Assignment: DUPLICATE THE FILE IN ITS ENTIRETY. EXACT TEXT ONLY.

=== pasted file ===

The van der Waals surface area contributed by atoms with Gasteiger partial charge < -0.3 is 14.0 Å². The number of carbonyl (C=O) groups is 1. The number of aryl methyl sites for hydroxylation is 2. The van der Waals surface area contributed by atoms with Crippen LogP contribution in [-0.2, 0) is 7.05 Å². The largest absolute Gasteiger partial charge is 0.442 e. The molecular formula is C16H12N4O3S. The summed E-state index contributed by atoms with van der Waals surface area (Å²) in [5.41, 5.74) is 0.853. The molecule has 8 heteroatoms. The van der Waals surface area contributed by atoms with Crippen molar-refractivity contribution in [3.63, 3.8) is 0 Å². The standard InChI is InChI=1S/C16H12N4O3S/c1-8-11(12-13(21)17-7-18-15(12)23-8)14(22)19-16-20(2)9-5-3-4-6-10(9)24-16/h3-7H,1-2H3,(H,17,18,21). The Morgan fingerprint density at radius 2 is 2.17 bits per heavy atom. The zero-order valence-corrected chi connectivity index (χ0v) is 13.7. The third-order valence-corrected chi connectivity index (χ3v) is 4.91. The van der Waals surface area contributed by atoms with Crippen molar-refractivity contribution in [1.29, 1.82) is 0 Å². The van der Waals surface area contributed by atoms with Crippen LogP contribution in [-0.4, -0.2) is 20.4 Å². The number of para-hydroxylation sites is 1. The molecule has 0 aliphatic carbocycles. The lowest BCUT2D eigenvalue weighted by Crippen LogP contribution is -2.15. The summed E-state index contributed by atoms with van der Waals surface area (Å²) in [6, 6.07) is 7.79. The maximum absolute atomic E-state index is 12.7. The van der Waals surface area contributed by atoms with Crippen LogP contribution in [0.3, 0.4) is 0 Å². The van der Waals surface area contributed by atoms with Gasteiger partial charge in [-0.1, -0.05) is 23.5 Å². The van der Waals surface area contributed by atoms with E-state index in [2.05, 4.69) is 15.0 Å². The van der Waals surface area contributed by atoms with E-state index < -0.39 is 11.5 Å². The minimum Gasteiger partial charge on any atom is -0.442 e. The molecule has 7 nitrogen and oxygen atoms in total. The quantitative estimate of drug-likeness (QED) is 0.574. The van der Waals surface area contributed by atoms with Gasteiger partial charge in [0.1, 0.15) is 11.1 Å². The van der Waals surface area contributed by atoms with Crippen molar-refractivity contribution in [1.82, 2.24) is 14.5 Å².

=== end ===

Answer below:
The van der Waals surface area contributed by atoms with Gasteiger partial charge < -0.3 is 14.0 Å². The number of carbonyl (C=O) groups is 1. The number of aryl methyl sites for hydroxylation is 2. The van der Waals surface area contributed by atoms with Crippen LogP contribution in [-0.2, 0) is 7.05 Å². The largest absolute Gasteiger partial charge is 0.442 e. The molecular formula is C16H12N4O3S. The summed E-state index contributed by atoms with van der Waals surface area (Å²) in [5.41, 5.74) is 0.853. The molecule has 8 heteroatoms. The van der Waals surface area contributed by atoms with Crippen molar-refractivity contribution in [3.63, 3.8) is 0 Å². The standard InChI is InChI=1S/C16H12N4O3S/c1-8-11(12-13(21)17-7-18-15(12)23-8)14(22)19-16-20(2)9-5-3-4-6-10(9)24-16/h3-7H,1-2H3,(H,17,18,21). The Morgan fingerprint density at radius 2 is 2.17 bits per heavy atom. The zero-order valence-corrected chi connectivity index (χ0v) is 13.7. The third-order valence-corrected chi connectivity index (χ3v) is 4.91. The van der Waals surface area contributed by atoms with Crippen molar-refractivity contribution in [1.29, 1.82) is 0 Å². The van der Waals surface area contributed by atoms with Crippen LogP contribution in [-0.4, -0.2) is 20.4 Å². The number of para-hydroxylation sites is 1. The molecule has 0 aliphatic carbocycles. The lowest BCUT2D eigenvalue weighted by Crippen LogP contribution is -2.15. The summed E-state index contributed by atoms with van der Waals surface area (Å²) in [6, 6.07) is 7.79. The maximum absolute atomic E-state index is 12.7. The van der Waals surface area contributed by atoms with Crippen LogP contribution in [0.3, 0.4) is 0 Å². The van der Waals surface area contributed by atoms with Gasteiger partial charge in [-0.1, -0.05) is 23.5 Å². The van der Waals surface area contributed by atoms with E-state index in [2.05, 4.69) is 15.0 Å². The van der Waals surface area contributed by atoms with E-state index < -0.39 is 11.5 Å². The minimum Gasteiger partial charge on any atom is -0.442 e. The molecule has 7 nitrogen and oxygen atoms in total. The quantitative estimate of drug-likeness (QED) is 0.574. The van der Waals surface area contributed by atoms with Gasteiger partial charge in [0.1, 0.15) is 11.1 Å². The van der Waals surface area contributed by atoms with Crippen molar-refractivity contribution in [1.82, 2.24) is 14.5 Å².